The last two games really saw the version of the two-time All-Star center, Nikola Vucevic, that Bulls fans thought they were getting when the front office gave up so much to get him from the Orlando Magic at the trade deadline last season. Vucevic really showed up to play in the last two games, helping to put some of the concerns that arose from his previous struggles to rest.
If Vucevic can keep up the type of production he’s shown in the last two games, the Bulls are going to be in a great spot down the stretch this season. In the Bulls’ win over the Thunder back on Jan. 24, Vucevic had an impressive night with 26 points, 15 rebounds, four assists, one steal, and three blocks.
Vucevic didn’t have that type of night in this win over the Raptors on the defensive end of the floor. But he was still very solid when it mattered most for the Bulls. He came up with 17 points on a solid 8-of-11 shooting from the field, 1-of-2 from beyond the arc, and he didn’t have any attempts from the free-throw line against the Raptors.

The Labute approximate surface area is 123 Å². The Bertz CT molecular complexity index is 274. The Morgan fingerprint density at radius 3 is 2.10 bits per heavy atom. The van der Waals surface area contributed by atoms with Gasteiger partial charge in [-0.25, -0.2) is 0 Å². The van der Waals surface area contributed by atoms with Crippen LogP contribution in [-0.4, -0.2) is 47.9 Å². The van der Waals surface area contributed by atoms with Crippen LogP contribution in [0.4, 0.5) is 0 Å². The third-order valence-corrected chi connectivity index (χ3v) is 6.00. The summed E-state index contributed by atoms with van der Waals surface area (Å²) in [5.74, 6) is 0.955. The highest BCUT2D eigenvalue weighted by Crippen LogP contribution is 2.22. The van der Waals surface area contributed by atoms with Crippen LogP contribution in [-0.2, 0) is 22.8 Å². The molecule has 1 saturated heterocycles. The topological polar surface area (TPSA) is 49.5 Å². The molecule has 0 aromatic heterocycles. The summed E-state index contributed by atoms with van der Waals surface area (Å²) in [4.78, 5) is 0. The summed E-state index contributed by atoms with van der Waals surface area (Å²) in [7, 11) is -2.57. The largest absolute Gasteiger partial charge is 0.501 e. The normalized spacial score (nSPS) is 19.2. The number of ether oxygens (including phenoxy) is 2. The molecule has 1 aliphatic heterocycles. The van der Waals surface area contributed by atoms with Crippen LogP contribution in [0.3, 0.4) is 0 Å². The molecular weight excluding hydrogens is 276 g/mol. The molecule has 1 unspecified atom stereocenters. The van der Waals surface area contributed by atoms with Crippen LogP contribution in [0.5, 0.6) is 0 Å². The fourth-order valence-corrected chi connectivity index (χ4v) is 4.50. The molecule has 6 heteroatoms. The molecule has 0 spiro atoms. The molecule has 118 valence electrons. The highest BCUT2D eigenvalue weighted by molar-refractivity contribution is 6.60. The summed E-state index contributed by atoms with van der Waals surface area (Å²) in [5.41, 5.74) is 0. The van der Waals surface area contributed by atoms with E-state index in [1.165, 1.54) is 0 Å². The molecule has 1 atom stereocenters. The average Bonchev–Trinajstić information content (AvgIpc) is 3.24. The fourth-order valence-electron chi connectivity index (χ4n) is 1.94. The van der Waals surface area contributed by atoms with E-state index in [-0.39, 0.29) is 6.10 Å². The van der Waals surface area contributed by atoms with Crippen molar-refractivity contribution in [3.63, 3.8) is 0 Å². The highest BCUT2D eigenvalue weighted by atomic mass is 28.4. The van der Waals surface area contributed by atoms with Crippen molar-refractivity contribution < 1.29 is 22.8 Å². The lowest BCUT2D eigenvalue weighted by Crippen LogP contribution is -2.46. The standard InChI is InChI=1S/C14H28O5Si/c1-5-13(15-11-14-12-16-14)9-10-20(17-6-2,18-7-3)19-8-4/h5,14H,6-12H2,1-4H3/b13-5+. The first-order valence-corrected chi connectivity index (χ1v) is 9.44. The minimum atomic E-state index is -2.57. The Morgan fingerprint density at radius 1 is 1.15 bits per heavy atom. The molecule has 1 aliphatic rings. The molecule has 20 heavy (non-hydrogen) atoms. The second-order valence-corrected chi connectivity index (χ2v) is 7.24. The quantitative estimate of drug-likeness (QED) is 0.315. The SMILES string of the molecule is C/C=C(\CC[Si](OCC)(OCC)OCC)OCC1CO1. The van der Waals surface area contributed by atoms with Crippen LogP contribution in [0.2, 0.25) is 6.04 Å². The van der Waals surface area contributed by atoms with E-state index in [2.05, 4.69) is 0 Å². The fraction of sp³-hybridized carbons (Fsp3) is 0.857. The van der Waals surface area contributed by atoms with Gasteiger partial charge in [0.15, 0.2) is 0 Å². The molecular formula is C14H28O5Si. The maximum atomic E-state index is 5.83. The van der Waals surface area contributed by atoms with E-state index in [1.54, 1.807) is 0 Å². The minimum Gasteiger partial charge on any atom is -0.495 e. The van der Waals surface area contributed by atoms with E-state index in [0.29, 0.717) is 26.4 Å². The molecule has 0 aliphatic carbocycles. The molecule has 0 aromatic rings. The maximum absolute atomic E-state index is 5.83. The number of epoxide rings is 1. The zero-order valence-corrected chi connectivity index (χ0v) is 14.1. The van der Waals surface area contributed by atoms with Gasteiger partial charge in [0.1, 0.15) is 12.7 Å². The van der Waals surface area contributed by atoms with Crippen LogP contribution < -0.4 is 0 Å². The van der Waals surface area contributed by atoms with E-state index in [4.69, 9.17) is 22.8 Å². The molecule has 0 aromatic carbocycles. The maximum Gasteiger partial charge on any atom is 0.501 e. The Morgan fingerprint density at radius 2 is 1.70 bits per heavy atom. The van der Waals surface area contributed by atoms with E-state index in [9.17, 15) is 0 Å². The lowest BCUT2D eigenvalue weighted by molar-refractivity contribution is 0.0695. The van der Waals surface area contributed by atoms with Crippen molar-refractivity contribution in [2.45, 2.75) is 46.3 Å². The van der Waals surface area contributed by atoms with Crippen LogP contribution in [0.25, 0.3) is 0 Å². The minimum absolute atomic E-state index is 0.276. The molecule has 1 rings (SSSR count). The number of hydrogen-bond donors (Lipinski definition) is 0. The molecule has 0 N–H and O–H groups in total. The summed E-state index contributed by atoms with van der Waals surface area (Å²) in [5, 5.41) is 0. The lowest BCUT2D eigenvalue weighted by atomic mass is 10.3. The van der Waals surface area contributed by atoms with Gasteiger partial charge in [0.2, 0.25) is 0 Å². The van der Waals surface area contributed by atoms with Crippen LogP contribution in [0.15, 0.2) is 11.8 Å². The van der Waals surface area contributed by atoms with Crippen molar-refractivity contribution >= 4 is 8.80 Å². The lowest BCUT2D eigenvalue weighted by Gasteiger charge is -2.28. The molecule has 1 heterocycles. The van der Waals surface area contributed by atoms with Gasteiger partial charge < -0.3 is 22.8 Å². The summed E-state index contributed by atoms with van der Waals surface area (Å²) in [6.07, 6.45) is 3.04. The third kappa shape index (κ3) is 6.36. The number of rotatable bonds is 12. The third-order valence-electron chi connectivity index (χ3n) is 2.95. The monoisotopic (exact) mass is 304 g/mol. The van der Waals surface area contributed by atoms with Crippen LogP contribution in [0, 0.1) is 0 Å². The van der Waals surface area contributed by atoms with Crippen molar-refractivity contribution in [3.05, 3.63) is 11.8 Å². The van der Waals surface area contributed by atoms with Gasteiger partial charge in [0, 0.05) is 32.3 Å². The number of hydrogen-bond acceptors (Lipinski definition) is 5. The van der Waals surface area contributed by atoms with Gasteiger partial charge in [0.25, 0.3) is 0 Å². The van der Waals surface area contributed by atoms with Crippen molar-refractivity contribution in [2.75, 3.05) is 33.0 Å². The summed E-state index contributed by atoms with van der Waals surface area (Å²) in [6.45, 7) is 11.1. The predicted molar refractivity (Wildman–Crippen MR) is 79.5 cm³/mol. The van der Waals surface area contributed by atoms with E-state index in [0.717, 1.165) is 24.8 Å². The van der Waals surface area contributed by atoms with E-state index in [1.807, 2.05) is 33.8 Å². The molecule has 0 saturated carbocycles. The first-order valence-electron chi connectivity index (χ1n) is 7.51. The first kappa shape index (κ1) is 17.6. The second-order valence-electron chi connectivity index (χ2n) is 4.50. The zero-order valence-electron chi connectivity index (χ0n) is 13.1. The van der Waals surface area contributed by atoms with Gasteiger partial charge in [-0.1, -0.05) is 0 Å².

The Bulls also got a game-high 15 rebounds, eight assists, no steals, no blocks, and four turnovers out of Vucevic in this contest. This should go down as one of the better performances at this point of the regular season for Vucevic. It only helps his cause that he hit the three-pointer that really put this game away for the Bulls in the dying seconds of the fourth quarter.
The Raptors, playing again without Fred VanVleet, took a 103-102 lead with just over three minutes to go before the Bulls put it away with a 9-2 run.
Boucher’s numbers this season tell the story well. He wasn’t himself, the juice was out of his game, there was no energy, no spark and no discernible impact.
“He was struggling this year, there’s no doubt about it,” Nurse said. “There were a lot of what I would consider below-his-potential performances. A lot of them.”
There aren’t as many poor performances now because Boucher has his head on right — more pre-game meditation and film study certainly helped — and he’s a consistent producer.